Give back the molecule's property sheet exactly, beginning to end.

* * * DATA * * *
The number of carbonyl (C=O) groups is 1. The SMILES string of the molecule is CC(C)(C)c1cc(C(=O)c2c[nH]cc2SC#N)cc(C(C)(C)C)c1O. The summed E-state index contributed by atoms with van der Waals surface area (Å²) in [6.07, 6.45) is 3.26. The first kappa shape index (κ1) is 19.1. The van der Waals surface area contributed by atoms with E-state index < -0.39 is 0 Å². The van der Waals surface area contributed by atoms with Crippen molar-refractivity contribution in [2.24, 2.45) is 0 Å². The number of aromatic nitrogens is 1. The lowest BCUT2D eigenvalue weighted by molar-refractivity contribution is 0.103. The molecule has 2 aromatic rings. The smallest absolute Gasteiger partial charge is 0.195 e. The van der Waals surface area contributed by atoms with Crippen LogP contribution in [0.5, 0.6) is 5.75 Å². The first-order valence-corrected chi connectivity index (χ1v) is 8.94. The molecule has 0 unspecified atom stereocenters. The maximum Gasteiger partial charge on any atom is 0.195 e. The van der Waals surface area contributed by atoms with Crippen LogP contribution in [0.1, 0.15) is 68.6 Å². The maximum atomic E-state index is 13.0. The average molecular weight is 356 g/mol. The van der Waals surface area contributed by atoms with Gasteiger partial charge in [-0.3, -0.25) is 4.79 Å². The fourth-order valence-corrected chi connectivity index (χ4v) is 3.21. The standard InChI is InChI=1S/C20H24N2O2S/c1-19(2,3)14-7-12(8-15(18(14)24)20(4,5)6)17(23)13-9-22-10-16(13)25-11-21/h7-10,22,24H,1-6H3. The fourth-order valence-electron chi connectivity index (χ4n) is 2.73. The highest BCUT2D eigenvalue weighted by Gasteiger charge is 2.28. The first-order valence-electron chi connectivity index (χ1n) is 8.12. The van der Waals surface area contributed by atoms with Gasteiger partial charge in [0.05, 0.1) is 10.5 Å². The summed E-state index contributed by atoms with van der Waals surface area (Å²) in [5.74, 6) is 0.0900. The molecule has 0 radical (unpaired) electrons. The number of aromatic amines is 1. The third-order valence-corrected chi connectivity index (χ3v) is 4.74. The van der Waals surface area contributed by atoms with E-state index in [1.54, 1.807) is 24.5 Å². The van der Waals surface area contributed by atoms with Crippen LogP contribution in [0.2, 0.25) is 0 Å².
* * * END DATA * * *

The number of carbonyl (C=O) groups is 1. The SMILES string of the molecule is CC(C)(C)c1cc(C(=O)c2c[nH]cc2SC#N)cc(C(C)(C)C)c1O. The summed E-state index contributed by atoms with van der Waals surface area (Å²) in [6.07, 6.45) is 3.26. The first kappa shape index (κ1) is 19.1. The van der Waals surface area contributed by atoms with E-state index < -0.39 is 0 Å². The van der Waals surface area contributed by atoms with Crippen molar-refractivity contribution in [2.24, 2.45) is 0 Å². The number of aromatic nitrogens is 1. The lowest BCUT2D eigenvalue weighted by molar-refractivity contribution is 0.103. The molecule has 2 aromatic rings. The smallest absolute Gasteiger partial charge is 0.195 e. The van der Waals surface area contributed by atoms with Crippen LogP contribution in [0.5, 0.6) is 5.75 Å². The first-order valence-corrected chi connectivity index (χ1v) is 8.94. The molecule has 0 unspecified atom stereocenters. The maximum Gasteiger partial charge on any atom is 0.195 e. The van der Waals surface area contributed by atoms with Crippen LogP contribution in [0.1, 0.15) is 68.6 Å². The maximum atomic E-state index is 13.0. The average molecular weight is 356 g/mol. The van der Waals surface area contributed by atoms with Gasteiger partial charge in [-0.3, -0.25) is 4.79 Å². The fourth-order valence-corrected chi connectivity index (χ4v) is 3.21. The standard InChI is InChI=1S/C20H24N2O2S/c1-19(2,3)14-7-12(8-15(18(14)24)20(4,5)6)17(23)13-9-22-10-16(13)25-11-21/h7-10,22,24H,1-6H3. The fourth-order valence-electron chi connectivity index (χ4n) is 2.73. The highest BCUT2D eigenvalue weighted by Gasteiger charge is 2.28. The first-order valence-electron chi connectivity index (χ1n) is 8.12. The van der Waals surface area contributed by atoms with Gasteiger partial charge in [0.05, 0.1) is 10.5 Å². The summed E-state index contributed by atoms with van der Waals surface area (Å²) in [5.74, 6) is 0.0900. The molecule has 0 radical (unpaired) electrons. The number of aromatic amines is 1. The third-order valence-corrected chi connectivity index (χ3v) is 4.74. The van der Waals surface area contributed by atoms with E-state index in [1.54, 1.807) is 24.5 Å². The van der Waals surface area contributed by atoms with Crippen LogP contribution in [0.2, 0.25) is 0 Å².